2. Wait. Are you in Atlanta? We’re actually in Austin, but are moving back to Atlanta where we are org from. We’re buying a house right behind Agnes Scott. Are we neighbors? If so, I’d love to meet you!

      1. Eric, I thought I saw something that indicated you had ties to Atlanta. Funny, I used to live in Austin but moved here in 2006. I live in Tucker now, but I used to live in Decatur, on a street off Midway Road (not far from the Presbyterian Seminary)!

        1. My old VW mechanic is now in Tucker. (Bobby over at Advanced VW) Have you met with him? He’s a great guy. Yes, we are from Atlanta. We’ve lived in San Francisco, Austin and are now heading home to be closer to family.

          1. I don’t think I’ve met him before. I just got the car last weekend, so I’m happy to get any VW contacts!

            When are you heading back? I’d enjoy meeting!

          2. Mazel tov!

          3. Thanks.. I’m tired of moving.

    3. Hello, Todd…Welcome to The 1967 Beetle Community! Eric Shoemaker thought that these cars are so special that he created 1967beetle.com just for people like us. To me, the Site has provided opportunity to learn so much and to meet so many fine people! Eric “threatens” to sponsor a 50th Anniversary of the 1967 Beetle. I’m not going to let him forget that–I hope that you won’t either. jay

      1. Thanks, Jay! Yes, I am so thrilled to find this website!

  10. I had my bug in the shop last year when the mechanic said I needed a new coupler, I knew the steering was a little sloppy so I let him replace the coupler. He put one of those red ones on, urethane I’m sure. The steering is great now, but…….after a while, my horn started honking for no reason. I replaced the entire wire going through the column but still it will randomly honk. I just disconnected the horn. I read somewhere that it can short through the coupler? I find that hard to believe but this never happened until he replaced that coupler. Any ideas? I want my horn back.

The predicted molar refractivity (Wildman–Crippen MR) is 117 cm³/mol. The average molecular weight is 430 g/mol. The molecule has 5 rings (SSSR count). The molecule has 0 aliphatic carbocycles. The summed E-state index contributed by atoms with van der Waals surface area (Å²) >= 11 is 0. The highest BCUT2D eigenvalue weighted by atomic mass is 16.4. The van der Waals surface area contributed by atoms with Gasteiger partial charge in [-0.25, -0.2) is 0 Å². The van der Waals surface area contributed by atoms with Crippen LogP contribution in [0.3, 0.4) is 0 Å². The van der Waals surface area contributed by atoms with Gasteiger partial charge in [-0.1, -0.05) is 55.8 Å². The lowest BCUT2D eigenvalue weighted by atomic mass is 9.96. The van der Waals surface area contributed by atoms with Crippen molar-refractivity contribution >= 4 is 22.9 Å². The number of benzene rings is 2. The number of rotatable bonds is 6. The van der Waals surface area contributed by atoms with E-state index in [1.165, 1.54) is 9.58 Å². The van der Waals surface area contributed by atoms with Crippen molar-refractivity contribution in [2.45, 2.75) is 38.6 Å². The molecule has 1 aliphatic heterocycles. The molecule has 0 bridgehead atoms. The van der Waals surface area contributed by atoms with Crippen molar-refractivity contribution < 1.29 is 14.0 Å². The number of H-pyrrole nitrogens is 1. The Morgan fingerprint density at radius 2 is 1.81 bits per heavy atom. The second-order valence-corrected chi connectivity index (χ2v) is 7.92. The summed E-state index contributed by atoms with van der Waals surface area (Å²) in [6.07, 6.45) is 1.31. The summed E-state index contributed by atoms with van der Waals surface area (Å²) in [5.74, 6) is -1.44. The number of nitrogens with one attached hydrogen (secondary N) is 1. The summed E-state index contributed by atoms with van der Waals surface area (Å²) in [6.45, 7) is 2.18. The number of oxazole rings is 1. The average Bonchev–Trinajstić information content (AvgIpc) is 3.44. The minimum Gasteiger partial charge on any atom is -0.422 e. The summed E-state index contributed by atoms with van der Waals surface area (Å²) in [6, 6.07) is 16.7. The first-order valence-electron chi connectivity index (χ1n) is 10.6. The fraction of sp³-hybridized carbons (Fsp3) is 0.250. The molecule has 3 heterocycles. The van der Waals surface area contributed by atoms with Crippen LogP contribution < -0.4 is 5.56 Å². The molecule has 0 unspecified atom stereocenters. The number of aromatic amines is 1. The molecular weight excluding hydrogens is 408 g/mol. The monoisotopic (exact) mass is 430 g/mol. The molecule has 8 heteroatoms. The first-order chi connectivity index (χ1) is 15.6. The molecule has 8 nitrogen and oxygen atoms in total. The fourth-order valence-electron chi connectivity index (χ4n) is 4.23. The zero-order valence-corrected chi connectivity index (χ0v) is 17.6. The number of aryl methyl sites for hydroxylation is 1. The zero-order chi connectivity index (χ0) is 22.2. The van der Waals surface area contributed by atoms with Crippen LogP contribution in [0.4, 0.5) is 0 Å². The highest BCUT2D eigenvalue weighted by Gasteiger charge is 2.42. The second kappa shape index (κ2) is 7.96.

1. Interesting. It can short out anywhere. Have you hooked it up to a voltage meter to check where the short is happening?

      1. No, I saw some wire creeping through the insulation so I just replaced the whole wire. When it started honking again, I disconnected the horn and gave up. Couldn’t imagine what the problem might be. I did mess with it last week and now the horn is not working right. Took it off and took it apart and cleaned it but still is a little intermittent.

  11. Kim posted the following but it failed to connect. Here is Kim’s text:

    I had my bug in the shop last year when the mechanic said I needed a new coupler, I knew the steering was a little sloppy so I let him replace the coupler. He put one of those red ones on, urethane I’m sure. The steering is great now, but…….after a while, my horn started honking for no reason. I replaced the entire wire going through the column but still it will randomly honk. I just disconnected the horn. I read somewhere that it can short through the coupler? I find that hard to believe but this never happened until he replaced that coupler. Any ideas? I want my horn back.
    My reply is: The urethane Coupler MAY be the cause, if it is disintegrating. Get your flashlight and crawl beneath the front of your Beetle and look upwards on the driver’s side where the steering gear box is located. Above this you will be able to see the Coupler. The horn wire may be touching the bottom of the gas tank as the steering wheel is turned back and forth. This eventually wears away the insulation, resulting in a short which will cause the horn to beep when the steering wheel is turned to the appropriate spot. Tape the bared wire and re-position it. If this is not the case, the Coupler may have broken and is allowing the wire to short. An inspection no doubt will help you to resolve the situation. Let us Readers know what you find, please. This helps all of us to be better able to diagnose our cars. jay

  12. Tonight, I was on the phone with a long-time VW person in California. When I mentioned the urethane couplers he said…”Yes…the coupler of death!” He went on to explain that in such a situation urethane does not perform well. It is unable to resist the torqueing and stretching conditions under which the couple is placed. Imagine, he told me, the amount of torque/pressure which is experienced when moving the wheels during driving. This becomes concentrated in the coupler. It is interesting that the use of urethane in steering couplers has gained such popularity–given the danger posed. Apparently it just doesn’t get discussed. jay

  13. Genuine VW ones are made by Febi. If you buy a Febi one you can see that its exactly the same but the VW symbol is scrubbed off. These are a third of the price of genuine VW parts from auto parts suppliers.

    1. Hello, Simon…thank you for the heads-up on this part! I and the VW Community always are looking for correct quality replacement parts. Thanks for reading and rising to the occasion! jay

Comments are closed.

%d bloggers like this: